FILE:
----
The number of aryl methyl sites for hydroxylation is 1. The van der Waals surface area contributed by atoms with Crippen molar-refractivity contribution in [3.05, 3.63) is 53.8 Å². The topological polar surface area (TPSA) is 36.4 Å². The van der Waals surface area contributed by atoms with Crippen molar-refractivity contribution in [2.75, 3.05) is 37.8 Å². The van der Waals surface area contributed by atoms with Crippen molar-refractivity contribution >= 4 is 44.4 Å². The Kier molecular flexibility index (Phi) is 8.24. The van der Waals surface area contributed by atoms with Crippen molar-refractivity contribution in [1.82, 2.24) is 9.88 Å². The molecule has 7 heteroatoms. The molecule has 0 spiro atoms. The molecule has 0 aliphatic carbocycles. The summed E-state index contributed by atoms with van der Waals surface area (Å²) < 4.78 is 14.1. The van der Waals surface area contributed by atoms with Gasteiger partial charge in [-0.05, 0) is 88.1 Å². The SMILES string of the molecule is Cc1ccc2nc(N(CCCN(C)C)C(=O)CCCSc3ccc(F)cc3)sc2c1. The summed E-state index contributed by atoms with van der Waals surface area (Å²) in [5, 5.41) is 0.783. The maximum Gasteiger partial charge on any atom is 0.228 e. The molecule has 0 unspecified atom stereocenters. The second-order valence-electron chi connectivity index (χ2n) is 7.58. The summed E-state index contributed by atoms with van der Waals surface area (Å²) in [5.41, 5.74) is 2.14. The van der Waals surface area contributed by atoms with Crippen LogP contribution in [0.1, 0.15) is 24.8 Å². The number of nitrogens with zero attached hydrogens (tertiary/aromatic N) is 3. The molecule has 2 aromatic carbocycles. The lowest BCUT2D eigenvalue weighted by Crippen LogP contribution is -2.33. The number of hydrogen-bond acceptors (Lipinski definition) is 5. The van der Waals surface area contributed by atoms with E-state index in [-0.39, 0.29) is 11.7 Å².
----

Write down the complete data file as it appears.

The number of aryl methyl sites for hydroxylation is 1. The van der Waals surface area contributed by atoms with Crippen molar-refractivity contribution in [3.05, 3.63) is 53.8 Å². The topological polar surface area (TPSA) is 36.4 Å². The van der Waals surface area contributed by atoms with Crippen molar-refractivity contribution in [2.75, 3.05) is 37.8 Å². The van der Waals surface area contributed by atoms with Crippen molar-refractivity contribution >= 4 is 44.4 Å². The Kier molecular flexibility index (Phi) is 8.24. The van der Waals surface area contributed by atoms with Crippen molar-refractivity contribution in [1.82, 2.24) is 9.88 Å². The molecule has 7 heteroatoms. The molecule has 0 spiro atoms. The molecule has 0 aliphatic carbocycles. The summed E-state index contributed by atoms with van der Waals surface area (Å²) < 4.78 is 14.1. The van der Waals surface area contributed by atoms with Gasteiger partial charge in [-0.05, 0) is 88.1 Å². The SMILES string of the molecule is Cc1ccc2nc(N(CCCN(C)C)C(=O)CCCSc3ccc(F)cc3)sc2c1. The summed E-state index contributed by atoms with van der Waals surface area (Å²) in [5, 5.41) is 0.783. The maximum Gasteiger partial charge on any atom is 0.228 e. The molecule has 0 unspecified atom stereocenters. The second-order valence-electron chi connectivity index (χ2n) is 7.58. The summed E-state index contributed by atoms with van der Waals surface area (Å²) in [5.41, 5.74) is 2.14. The van der Waals surface area contributed by atoms with Crippen LogP contribution in [0.1, 0.15) is 24.8 Å². The number of nitrogens with zero attached hydrogens (tertiary/aromatic N) is 3. The molecule has 2 aromatic carbocycles. The lowest BCUT2D eigenvalue weighted by Crippen LogP contribution is -2.33. The number of hydrogen-bond acceptors (Lipinski definition) is 5. The van der Waals surface area contributed by atoms with E-state index in [-0.39, 0.29) is 11.7 Å².